At 360 Home Inspections, we use infrared cameras during home inspections. These cameras can't see through walls, but can often alert us of problems with a house that can't be seen with the naked eye.
When using infrared cameras, we often come across warm circuit breakers, warm dimmer switches, and even warm electrical panels during our home inspections. So how warm is too warm? It depends, there's no one size fits all answer.
As a home inspector, what I'm not so concerned with is the temperature itself, but instead I'm concerned about the meanings behind unexpected temperature differences, aka anomalies.
For example, a properly wired, functioning dimmer switch can get hot to the touch. I've found that a 65-degree temperature rise is normal for a maxed-out dimmer. If the ambient temperature is 71 degrees and a dimmer switch is at 136 degrees, I'd be concerned. First, I'd figure out how many watts the dimmer is rated for. I'd then make sure there wasn't too much being controlled by the dimmer.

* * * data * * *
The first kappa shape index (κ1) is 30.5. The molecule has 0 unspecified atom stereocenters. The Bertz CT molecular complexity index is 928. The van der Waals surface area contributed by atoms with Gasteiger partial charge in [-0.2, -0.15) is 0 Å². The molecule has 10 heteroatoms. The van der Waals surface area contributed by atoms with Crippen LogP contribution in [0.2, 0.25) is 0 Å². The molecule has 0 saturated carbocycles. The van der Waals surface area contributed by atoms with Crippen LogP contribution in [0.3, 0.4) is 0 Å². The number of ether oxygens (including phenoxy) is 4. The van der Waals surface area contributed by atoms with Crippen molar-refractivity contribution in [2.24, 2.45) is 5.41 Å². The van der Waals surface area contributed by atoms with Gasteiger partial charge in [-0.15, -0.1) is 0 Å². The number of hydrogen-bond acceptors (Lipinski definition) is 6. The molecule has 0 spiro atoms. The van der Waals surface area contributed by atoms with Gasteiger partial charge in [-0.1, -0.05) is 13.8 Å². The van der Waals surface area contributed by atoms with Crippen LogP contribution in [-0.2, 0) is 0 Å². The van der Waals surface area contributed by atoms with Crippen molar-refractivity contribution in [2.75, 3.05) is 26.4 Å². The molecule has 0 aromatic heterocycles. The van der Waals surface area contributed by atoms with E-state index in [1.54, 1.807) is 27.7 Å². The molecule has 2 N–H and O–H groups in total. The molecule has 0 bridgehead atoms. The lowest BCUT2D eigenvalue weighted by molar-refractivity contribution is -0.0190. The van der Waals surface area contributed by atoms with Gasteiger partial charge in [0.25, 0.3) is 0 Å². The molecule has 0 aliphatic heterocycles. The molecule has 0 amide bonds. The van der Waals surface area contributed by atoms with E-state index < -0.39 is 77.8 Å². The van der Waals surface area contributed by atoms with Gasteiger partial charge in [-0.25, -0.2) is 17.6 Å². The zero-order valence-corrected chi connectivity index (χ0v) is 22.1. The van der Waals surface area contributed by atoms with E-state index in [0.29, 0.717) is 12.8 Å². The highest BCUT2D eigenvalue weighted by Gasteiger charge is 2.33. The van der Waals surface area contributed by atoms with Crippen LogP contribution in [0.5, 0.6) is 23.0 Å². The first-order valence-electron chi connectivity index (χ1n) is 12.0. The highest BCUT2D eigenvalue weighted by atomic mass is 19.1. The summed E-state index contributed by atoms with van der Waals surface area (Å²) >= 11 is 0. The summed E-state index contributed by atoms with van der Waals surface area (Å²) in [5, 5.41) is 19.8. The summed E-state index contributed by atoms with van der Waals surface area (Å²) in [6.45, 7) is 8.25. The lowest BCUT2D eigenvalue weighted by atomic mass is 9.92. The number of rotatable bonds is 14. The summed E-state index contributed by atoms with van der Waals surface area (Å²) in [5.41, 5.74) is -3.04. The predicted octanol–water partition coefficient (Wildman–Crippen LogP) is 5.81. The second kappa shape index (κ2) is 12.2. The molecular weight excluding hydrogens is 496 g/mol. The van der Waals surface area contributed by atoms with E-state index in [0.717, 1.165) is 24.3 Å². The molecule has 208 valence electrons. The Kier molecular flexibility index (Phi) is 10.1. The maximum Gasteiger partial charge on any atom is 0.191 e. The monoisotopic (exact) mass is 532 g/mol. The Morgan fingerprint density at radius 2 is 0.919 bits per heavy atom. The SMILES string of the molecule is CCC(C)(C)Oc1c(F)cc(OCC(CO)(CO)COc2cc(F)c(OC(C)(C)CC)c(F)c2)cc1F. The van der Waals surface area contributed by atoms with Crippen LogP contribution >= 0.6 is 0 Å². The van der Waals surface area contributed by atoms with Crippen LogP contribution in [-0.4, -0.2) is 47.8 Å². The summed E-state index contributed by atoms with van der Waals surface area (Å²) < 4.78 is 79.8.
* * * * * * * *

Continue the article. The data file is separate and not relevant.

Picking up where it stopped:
When a circuit breaker has a lot of current flowing through it, it will get warm. If I find a warm circuit breaker while, again, using an infrared camera, I take a logical approach. First, is there a good reason for the circuit breaker to be warm? For example, a 240-volt appliance like an air conditioner will definitely warm up a circuit breaker while it's operating, that's not a problem.
AFCI Circuit Breakers
It is normal for Arc-Fault Circuit Interrupter (AFCI) circuit breakers to run warm. Lot's of energy is flowing through AFCI circuit breakers causing the breakers to run warm. This again, is normal.
There is not a one size fits all solution or answer for different houses, so it's a good idea to check for these anomalies throughout your home to help prevent overheating of electric wiring, breakers or fixatures. During your home inspection, we do just that!